There are the following external parasites in goats:
Lice are external parasites which spend their entire life on goats. Both immature and adult stages survive on blood or feed on the skin.
Prevention of Lice
One best management practice(BMP) for control of biting and sucking lice is a residual spray or dipping in the last fall before winter insect population build-up.
The second insecticide application should be made 14 to 21 days.
Itch or mange mites feed on the surface or burrow within the skin, making very slender, winding tunnels from 0.25-2.5cm long.
Prevention of Mange
Mange mites have a 2-week life cycle and live off the sheep host as long as 3 weeks. The highest population of mange mite on a goat is seen in the late fall and winter. Transmission of mange mites is by body contact and control is by topical application of an insecticide followed by a second application in 14 days.
Ticks infestation results will be rough hair coat, dullness, anemia. Ticks act as a vector for transmitting the different diseases.
Prevention of Ticks:
Many insecticides that control external parasites will control ticks. High-pressure sprays are notes as having the best results.
Ivermectin can be used as preventive measures in all kinds of external parasites.
Foot Scald / Footrot:
Foot-rot is a bacterial infection prevalent in warm, moist areas. Foot-rot is caused mainly by the synergistic action of the bacteria Fusobacterium necrophorum and Dichelobacter nodosus.
Foot scald infects only the area between the toes and often clears up quickly with treatment or improving environmental conditions.
Prevention of Footrot:
- To prevent footrot, it is absolutely imperative to avoid the introduction of the disease to a footrot-free herd.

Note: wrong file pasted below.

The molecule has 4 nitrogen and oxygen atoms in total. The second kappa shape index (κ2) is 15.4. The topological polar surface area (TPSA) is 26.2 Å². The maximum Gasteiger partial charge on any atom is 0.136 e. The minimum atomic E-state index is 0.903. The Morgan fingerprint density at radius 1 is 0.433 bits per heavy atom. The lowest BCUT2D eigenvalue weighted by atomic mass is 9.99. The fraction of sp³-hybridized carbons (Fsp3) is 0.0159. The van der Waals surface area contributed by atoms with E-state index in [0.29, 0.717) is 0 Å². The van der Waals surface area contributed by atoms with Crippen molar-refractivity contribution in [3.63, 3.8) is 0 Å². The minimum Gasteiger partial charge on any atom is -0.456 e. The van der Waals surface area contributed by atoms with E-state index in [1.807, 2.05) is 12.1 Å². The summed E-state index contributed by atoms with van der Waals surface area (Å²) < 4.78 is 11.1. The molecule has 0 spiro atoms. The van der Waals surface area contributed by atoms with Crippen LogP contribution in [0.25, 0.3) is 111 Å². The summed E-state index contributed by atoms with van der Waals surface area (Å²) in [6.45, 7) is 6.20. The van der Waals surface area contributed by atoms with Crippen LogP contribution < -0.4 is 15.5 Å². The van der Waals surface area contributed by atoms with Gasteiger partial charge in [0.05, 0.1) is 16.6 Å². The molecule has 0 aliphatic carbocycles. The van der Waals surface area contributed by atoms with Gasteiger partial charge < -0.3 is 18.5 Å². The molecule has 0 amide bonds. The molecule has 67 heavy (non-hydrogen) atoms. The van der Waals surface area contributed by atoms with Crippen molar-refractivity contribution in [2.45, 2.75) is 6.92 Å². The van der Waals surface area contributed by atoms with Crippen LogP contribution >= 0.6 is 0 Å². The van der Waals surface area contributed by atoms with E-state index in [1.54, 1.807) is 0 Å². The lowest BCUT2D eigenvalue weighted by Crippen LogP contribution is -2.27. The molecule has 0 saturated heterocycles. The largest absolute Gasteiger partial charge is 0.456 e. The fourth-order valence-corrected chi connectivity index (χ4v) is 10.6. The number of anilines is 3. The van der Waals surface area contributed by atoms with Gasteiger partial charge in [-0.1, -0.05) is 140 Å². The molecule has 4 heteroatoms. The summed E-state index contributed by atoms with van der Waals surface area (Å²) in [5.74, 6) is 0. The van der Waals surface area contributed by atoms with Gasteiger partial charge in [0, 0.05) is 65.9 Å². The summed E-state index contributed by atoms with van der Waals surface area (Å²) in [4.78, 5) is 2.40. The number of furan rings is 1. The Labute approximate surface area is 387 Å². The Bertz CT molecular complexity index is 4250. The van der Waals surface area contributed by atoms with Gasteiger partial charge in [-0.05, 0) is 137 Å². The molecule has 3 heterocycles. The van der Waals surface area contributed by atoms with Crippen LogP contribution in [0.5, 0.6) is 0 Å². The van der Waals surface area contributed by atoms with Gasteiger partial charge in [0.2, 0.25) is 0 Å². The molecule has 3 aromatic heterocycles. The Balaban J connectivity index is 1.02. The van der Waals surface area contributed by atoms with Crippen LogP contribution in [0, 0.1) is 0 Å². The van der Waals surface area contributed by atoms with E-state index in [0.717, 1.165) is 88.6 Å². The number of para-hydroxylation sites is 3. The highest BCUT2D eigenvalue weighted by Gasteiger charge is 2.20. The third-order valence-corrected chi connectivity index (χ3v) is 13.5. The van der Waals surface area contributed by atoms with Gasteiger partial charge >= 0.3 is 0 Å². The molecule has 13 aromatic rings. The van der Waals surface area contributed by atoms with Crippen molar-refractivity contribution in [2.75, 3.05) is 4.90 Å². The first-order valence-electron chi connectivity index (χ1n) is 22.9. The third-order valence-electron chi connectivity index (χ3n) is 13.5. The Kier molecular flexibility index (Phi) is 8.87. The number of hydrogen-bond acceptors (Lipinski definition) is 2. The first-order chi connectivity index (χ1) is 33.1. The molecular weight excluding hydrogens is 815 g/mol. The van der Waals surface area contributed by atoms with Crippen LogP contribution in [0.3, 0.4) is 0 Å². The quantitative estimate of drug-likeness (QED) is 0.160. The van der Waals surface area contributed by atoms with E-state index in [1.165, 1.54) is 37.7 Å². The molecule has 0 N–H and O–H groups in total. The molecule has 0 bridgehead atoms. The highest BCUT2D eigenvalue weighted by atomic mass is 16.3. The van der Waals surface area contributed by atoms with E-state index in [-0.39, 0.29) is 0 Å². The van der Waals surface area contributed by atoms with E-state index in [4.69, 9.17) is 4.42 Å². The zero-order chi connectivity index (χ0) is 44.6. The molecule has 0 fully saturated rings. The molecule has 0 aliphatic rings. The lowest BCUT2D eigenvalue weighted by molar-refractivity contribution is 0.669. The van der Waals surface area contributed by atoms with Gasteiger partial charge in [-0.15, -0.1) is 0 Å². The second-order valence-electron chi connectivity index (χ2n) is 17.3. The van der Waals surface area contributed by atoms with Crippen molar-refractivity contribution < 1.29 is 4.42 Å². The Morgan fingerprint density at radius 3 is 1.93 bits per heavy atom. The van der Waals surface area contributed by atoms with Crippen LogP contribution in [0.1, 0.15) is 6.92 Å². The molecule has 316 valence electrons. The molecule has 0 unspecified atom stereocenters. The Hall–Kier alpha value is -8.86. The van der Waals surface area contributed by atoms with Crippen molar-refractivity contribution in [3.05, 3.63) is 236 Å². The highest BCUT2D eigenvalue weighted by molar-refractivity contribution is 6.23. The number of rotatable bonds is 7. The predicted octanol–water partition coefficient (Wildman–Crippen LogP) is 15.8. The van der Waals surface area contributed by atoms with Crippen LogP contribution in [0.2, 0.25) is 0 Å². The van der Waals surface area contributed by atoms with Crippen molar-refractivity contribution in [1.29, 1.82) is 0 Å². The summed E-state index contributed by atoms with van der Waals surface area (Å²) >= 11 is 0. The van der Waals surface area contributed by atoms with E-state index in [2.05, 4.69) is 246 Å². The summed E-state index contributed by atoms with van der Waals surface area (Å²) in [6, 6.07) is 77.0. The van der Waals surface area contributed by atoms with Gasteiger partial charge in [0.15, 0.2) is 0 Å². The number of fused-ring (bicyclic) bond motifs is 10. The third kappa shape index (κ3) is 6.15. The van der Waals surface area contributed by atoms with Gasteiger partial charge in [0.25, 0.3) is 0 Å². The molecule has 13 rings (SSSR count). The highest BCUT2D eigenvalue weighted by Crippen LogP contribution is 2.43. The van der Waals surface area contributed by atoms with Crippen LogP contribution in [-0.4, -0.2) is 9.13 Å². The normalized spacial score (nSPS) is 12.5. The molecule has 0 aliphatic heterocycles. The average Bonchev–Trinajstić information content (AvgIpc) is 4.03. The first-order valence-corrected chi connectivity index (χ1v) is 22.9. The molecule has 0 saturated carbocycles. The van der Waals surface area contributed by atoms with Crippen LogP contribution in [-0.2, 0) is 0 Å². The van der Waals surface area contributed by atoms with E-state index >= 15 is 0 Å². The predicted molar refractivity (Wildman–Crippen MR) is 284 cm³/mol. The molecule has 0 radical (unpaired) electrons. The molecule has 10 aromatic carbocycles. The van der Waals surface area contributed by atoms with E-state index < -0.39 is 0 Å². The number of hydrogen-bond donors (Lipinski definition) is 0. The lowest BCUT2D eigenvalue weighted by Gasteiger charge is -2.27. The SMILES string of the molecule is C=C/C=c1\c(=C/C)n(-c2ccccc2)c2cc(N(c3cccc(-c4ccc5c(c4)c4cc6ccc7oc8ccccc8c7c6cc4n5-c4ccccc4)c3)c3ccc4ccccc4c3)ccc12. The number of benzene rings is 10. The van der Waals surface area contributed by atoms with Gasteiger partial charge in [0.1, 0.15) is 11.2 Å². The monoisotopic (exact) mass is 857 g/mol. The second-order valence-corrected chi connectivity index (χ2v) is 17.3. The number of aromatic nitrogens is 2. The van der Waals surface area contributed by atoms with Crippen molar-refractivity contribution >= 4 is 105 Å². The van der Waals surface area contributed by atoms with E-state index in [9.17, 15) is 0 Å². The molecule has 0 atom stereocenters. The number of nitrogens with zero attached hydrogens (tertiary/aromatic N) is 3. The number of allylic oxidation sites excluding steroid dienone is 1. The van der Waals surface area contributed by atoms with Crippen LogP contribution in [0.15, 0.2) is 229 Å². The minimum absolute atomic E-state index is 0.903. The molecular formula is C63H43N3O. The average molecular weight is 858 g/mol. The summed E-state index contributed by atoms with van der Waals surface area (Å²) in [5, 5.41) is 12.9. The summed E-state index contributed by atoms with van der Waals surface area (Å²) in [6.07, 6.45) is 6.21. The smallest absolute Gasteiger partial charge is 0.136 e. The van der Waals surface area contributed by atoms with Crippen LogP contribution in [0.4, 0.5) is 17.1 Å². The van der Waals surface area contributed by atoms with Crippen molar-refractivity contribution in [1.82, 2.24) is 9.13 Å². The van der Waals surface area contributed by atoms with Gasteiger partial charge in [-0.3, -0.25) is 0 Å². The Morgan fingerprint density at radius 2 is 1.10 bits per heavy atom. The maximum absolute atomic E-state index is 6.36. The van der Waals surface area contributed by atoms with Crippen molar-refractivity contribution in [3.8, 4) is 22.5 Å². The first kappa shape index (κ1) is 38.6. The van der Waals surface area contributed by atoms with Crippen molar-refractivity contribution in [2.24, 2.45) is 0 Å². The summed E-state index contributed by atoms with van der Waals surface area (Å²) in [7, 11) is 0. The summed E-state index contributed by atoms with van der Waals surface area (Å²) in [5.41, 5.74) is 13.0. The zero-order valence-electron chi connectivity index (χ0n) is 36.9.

- Regular hoof trimming
- Sound nutrition
- Foot soaking baths using zinc sulphate
- Vaccines are effective 60 to 80% of the time., and can be used with other management practices to reduce the prevalence of footrot.
- A combined treatment plan of foot trimming, foot bath, vaccination, and antibiotic treatment can be effective in controlling the physical clinical signs of footrot.
Caseous lymphadenitis is a condition that affects the lymphatic system, resulting in abscesses in the lymph node and internal organs.
Caseous lymphadenitis is caused by the bacteria Corynabacterium pseudotuberclosis.
Preventive of Caseous Lymphadenitis:
- A vaccine for this disease is available in two forms. The first is toxoid for the bacteria causing CL alone, and the second can be combined with the CD-T vaccine.
- Proper sanitized the milking utensils.
- Proper sanitized the environment around the goat.
Listeriosis is a bacterial infection caused by the bacteria Listeria monocytogenes. Natural reservoirs for the bacteria are soil and the GI tracts of mammals.
Listeriosis can result in abortion, septicemia, or meningoencephalitis.
Prevention of Listeriosis
Steps for prevention or to minimize associated risk:
- Recently introduced animals should be considered suspect as carriers.